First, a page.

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BACTAC - Stafford

ECOT 831

Avoiding the Pitfalls of Interprocedural Dependence Analysis
Grad Student, Department of Computer Science

Dependence-graph based program dependence analysis has been widely recognized as an efficient method for computing sets of statements in programs that can affect or be affected by a given statement. Knowledge of such dependencies is useful when performing a variety of software development and maintenance activities, as well as when performing a number of code optimizations. These activities are often relied upon for the construction of correct program executables, thus the correctness of underlying algorithms must be provable. However, much of the work in the dependence analysis community has been ad hoc; resulting in a gradual process of increasing the correctness of of the dependence graph through addition of new kinds of vertices and edges to capture missed control and data dependences. The resultant dependence representations are overly complicated and may as yet be unconservative. We extend the formal uni-procedure program dependence model developed by Podgurski for application to multi-procedure programs and describe its use in the construction of a less complicated interprocedural dependence graph that captures all control/data dependencies for multi-procedure programs where interprocedural communication can be in the form of procedure call/return, embedded halts, or non-local jumps. We do not address variable aliasing.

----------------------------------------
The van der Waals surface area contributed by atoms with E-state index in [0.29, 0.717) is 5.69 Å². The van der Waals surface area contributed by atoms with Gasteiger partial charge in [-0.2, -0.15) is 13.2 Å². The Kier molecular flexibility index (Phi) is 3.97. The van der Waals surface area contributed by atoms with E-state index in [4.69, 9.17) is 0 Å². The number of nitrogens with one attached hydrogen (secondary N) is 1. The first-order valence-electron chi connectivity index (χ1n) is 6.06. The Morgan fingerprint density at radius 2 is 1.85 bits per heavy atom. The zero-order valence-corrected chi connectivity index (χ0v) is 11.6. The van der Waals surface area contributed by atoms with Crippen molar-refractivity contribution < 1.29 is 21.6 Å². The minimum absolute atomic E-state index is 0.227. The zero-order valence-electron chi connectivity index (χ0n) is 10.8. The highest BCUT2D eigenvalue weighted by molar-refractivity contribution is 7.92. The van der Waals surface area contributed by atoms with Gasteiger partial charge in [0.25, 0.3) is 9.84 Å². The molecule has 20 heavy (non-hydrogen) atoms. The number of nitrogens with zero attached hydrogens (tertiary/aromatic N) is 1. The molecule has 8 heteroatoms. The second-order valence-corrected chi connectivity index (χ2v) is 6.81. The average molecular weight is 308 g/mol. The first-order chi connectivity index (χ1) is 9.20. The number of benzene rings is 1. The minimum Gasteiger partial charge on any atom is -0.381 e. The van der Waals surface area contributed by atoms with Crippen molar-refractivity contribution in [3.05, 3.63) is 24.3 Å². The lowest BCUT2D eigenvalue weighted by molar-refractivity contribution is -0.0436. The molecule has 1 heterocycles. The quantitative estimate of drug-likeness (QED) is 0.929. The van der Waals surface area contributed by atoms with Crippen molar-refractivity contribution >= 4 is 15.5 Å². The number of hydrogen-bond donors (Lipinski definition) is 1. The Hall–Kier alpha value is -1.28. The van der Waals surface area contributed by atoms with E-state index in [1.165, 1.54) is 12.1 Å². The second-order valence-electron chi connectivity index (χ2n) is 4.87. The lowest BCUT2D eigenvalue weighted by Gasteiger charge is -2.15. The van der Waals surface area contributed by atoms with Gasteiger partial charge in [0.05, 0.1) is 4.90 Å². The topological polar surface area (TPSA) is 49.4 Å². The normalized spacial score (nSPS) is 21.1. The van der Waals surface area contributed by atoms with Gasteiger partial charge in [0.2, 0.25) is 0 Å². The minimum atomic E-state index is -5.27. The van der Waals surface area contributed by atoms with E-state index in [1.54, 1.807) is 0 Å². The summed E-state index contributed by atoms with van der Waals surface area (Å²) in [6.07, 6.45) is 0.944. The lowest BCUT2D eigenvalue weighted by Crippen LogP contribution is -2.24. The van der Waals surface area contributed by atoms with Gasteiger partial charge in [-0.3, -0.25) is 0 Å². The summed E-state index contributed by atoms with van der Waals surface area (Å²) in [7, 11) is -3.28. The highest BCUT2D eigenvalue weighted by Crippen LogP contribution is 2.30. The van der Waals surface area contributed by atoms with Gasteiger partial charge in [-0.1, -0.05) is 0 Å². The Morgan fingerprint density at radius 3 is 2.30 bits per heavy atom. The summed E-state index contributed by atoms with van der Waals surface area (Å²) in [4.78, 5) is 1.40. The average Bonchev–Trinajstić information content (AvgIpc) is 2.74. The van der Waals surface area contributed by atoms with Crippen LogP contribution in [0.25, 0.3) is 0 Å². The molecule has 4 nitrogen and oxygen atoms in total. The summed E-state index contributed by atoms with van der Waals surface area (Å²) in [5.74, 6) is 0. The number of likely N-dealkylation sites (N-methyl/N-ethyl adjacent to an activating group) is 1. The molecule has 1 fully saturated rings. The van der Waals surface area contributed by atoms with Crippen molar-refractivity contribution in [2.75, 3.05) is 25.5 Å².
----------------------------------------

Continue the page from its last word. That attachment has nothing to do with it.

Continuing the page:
BACTAC, the Beverage And Chips Tuesday Afternoon Colloquium, is a weekly forum run by graduate students. The goal is provide an informal setting in which anyone can (basically) present anything. In the past, we have had practice talks for conferences and job interviews, research reports, juggle lessons (!), student representative reports, internship discussions, an introduction to ergonomics, and "pay attention to this when you are going to look for job" discussions.

BACTAC is meant to be an informal and social event to promote the interaction among graduate students. BACTAC is typically held every Tuesday, at 3:30pm, in room ECOT 831. Free munchies and drinks are provided.

Please email Caleb Phillips for more information or if you want to be a speaker.

See also:
Department of Computer Science
College of Engineering and Applied Science
University of Colorado Boulder
Boulder, CO 80309-0430 USA
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May 5, 2012 (13:44)